The Big Q: What is the Secret of China’s rising Economy?
The Big A: The government owns the Banks; the bankers do not own the government.
China’s stimulus plan is working better than that of the USA and the UK because the government is using the banks for public ends, rather than allowing the banks to use the government for private ends. In the USA, the banks are the most powerful lobby on Capitol Hill, they “own” the government.
The USA is spending trillions of “Greenbacks” to bail out its banking system, helping to revive the languishing economy, such as China, now called a “miracle economy”, decoupled from the rest of the world and is maintaining an amazing 8 percent + annual growth rate.
This has been questioned by lots of polls, commentators, economists and other talking heads, as they ask how that growth is possible, when other countries relying heavily on exports have suffered major downturns and remain in economic doldrums.
Economist Richard Wolff sceptically puts it this way: “We now have a situation in the world where we have a global capitalist crisis. Everywhere, consumption is down. Everywhere, people are buying fewer goods, including goods from China. How is it possible that in that society, so dependent on the world economy, they could now have an explosive growth? Their stock market is now 100 percent higher than at its low -- nothing remotely like that hardly anywhere in the world, certainly not in the United States or Europe. How is that possible? In order to believe what the Chinese are saying, you would have to agree that in a matter of months, at most a year, no more, they have been able to transform their economy from an export-based powerhouse to a domestically focused industrial engine. Nowhere in the world has that ever taken less than decades.”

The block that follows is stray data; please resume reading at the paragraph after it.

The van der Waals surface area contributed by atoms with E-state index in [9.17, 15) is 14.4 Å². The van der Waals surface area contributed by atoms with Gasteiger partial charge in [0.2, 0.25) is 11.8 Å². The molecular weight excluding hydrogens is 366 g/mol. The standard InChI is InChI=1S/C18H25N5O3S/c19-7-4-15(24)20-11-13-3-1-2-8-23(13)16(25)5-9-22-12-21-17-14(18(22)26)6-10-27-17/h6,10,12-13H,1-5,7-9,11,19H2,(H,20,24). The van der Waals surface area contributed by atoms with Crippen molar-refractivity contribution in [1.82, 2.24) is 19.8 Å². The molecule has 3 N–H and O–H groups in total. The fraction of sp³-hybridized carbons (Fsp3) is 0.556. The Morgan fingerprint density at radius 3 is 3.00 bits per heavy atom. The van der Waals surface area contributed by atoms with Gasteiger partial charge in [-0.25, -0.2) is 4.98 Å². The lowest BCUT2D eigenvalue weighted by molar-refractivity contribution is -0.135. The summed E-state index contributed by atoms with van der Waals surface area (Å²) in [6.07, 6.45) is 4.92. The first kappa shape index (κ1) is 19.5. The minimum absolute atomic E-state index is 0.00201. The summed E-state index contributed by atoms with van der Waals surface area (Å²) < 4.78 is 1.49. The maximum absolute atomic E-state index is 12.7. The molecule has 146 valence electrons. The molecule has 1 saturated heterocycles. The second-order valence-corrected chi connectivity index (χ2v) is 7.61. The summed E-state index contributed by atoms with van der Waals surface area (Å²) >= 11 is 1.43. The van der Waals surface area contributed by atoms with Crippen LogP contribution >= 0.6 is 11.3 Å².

How can China’s stimulus plan be working so well?
The answer may be very simple in that China has not let its banking system run roughshod over its productive economy. Chinese banks work for the people rather
The key reason China is booming now is due to the way its government handled its banks. China has not allowed its banking sector to become so powerful, influential and big that it can call the shots or side track the bailout.